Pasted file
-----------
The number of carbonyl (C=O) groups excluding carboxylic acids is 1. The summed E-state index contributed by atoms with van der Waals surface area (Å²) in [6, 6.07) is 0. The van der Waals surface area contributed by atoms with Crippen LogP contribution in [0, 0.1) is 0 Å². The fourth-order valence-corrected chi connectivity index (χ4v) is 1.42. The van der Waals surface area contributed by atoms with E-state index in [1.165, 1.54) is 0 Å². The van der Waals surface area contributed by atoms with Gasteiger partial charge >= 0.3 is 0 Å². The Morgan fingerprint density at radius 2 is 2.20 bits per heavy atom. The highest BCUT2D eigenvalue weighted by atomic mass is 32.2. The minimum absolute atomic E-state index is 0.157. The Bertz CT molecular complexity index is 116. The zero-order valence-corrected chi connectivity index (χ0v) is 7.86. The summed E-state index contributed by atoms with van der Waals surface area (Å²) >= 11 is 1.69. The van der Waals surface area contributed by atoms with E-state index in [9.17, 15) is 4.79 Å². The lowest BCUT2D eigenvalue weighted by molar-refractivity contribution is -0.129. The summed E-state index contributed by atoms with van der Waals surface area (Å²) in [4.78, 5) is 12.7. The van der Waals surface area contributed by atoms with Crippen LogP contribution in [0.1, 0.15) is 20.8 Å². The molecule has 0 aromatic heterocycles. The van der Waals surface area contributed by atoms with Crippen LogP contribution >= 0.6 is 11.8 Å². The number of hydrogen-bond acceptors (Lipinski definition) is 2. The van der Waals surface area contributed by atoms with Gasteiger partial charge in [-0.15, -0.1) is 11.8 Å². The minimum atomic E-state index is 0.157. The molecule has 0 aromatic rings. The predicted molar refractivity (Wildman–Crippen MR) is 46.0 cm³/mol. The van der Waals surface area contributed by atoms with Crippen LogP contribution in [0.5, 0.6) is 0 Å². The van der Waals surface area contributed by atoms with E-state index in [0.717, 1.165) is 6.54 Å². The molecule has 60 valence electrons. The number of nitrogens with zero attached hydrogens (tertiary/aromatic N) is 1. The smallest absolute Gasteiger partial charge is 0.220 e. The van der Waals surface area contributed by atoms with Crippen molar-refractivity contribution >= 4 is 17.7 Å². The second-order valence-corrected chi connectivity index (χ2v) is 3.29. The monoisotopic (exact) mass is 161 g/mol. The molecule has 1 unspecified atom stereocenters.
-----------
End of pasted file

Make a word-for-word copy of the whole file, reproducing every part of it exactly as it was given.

The number of carbonyl (C=O) groups excluding carboxylic acids is 1. The summed E-state index contributed by atoms with van der Waals surface area (Å²) in [6, 6.07) is 0. The van der Waals surface area contributed by atoms with Crippen LogP contribution in [0, 0.1) is 0 Å². The fourth-order valence-corrected chi connectivity index (χ4v) is 1.42. The van der Waals surface area contributed by atoms with E-state index in [1.165, 1.54) is 0 Å². The van der Waals surface area contributed by atoms with Gasteiger partial charge >= 0.3 is 0 Å². The Morgan fingerprint density at radius 2 is 2.20 bits per heavy atom. The highest BCUT2D eigenvalue weighted by atomic mass is 32.2. The minimum absolute atomic E-state index is 0.157. The Bertz CT molecular complexity index is 116. The zero-order valence-corrected chi connectivity index (χ0v) is 7.86. The summed E-state index contributed by atoms with van der Waals surface area (Å²) >= 11 is 1.69. The van der Waals surface area contributed by atoms with E-state index in [9.17, 15) is 4.79 Å². The lowest BCUT2D eigenvalue weighted by molar-refractivity contribution is -0.129. The summed E-state index contributed by atoms with van der Waals surface area (Å²) in [4.78, 5) is 12.7. The van der Waals surface area contributed by atoms with Crippen LogP contribution in [0.1, 0.15) is 20.8 Å². The molecule has 0 aromatic heterocycles. The van der Waals surface area contributed by atoms with Crippen LogP contribution >= 0.6 is 11.8 Å². The number of hydrogen-bond acceptors (Lipinski definition) is 2. The van der Waals surface area contributed by atoms with Gasteiger partial charge in [-0.15, -0.1) is 11.8 Å². The minimum atomic E-state index is 0.157. The molecule has 0 aromatic rings. The predicted molar refractivity (Wildman–Crippen MR) is 46.0 cm³/mol. The van der Waals surface area contributed by atoms with Crippen LogP contribution in [0.5, 0.6) is 0 Å². The van der Waals surface area contributed by atoms with E-state index in [0.717, 1.165) is 6.54 Å². The molecule has 60 valence electrons. The number of nitrogens with zero attached hydrogens (tertiary/aromatic N) is 1. The smallest absolute Gasteiger partial charge is 0.220 e. The van der Waals surface area contributed by atoms with Crippen molar-refractivity contribution >= 4 is 17.7 Å². The second-order valence-corrected chi connectivity index (χ2v) is 3.29. The monoisotopic (exact) mass is 161 g/mol. The molecule has 1 unspecified atom stereocenters.